Energy-Efficient Systems Eliminate Icing Danger for UAVs
Originating Technology/NASA Contribution
One of the more remarkable developments in aviation in recent years has been the increasing deployment of unmanned aerial vehicles, or UAVs. Since the invention of the first UAV in 1916, these remotely—or sometimes autonomously—controlled vehicles have become invaluable tools for military reconnaissance and combat, cargo transport, search and rescue, scientific research, and wildfire monitoring. Free from having to accommodate the safety needs and endurance limits of a pilot, UAVs are capable of flying extended missions and venturing into hazardous and remote locations.
There is one common aviation danger, however, that plagues unmanned and manned aircraft alike. In certain atmospheric conditions, layers of ice can build up on an aircraft’s leading surfaces, dramatically affecting its aerodynamics and resulting in decreased performance or even complete loss of control. Lightweight UAVs are particularly susceptible to icing problems, and the potential damage icing conditions can cause to these expensive vehicles can render their operation unfeasible in certain weather. This is particularly troubling for military UAV applications, in which icing conditions can lead to aborted missions and the loss of crucial tactical capabilities.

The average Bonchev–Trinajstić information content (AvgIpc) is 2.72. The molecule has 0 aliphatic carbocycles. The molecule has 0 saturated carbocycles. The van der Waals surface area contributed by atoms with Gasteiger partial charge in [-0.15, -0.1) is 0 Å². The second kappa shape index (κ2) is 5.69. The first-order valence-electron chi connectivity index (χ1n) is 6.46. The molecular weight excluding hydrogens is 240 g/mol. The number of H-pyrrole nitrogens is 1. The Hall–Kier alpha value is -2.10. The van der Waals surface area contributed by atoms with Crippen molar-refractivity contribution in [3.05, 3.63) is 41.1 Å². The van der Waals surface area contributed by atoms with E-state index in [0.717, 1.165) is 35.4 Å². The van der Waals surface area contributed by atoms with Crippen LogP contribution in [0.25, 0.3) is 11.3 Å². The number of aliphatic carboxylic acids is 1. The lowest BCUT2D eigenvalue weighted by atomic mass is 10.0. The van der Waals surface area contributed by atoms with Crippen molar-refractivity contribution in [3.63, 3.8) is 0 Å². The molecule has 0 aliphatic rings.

Countering the threat of icing has been one of NASA’s main aeronautics goals. NASA research has led to a variety of deicing technologies that are now making aviation safer for all aircraft. One such solution, invented by Ames Research Center engineer Leonard Haslim, employs a pair of conductors embedded in a flexible material and bonded to the aircraft’s frame—on the leading edge of a wing, for example. A pulsing current of electricity sent through the conductors creates opposing magnetic fields, driving the conductors apart only a fraction of an inch but with the power to shatter any ice buildup on the airframe surface into harmless particles. Haslim called his invention an electroexpulsive separation system (EESS), or the “ice zapper,” and it earned him NASA’s “Inventor of the Year” award in 1988. Decades later, this technology is now proving to be an ideal solution to the UAV icing dilemma.
Aeronautics engineer Mark Bridgeford was wandering through a technology trade show when he came across a booth where a pair of representatives from Ames was displaying NASA innovations, including something that attracted Bridgeford’s attention. The representatives were setting poker chips on a device and popping them into the air to demonstrate its capabilities; it was a model of Haslim’s invention. Bridgeford immediately realized that there was nothing like the EESS on the market and learned that Ames was actively seeking to transfer the technology to the public sector.
“I recognized from the beginning that this was a home-run technology,” Bridgeford says. In 1995, he and business partner Richard Olson formed Temecula, California-based Ice Management Systems (IMS, now known as IMS-ESS after merging with cable and harness assembly manufacturers Electro-Support Systems in 2007) and licensed the patent for Haslim’s innovation from Ames that same year.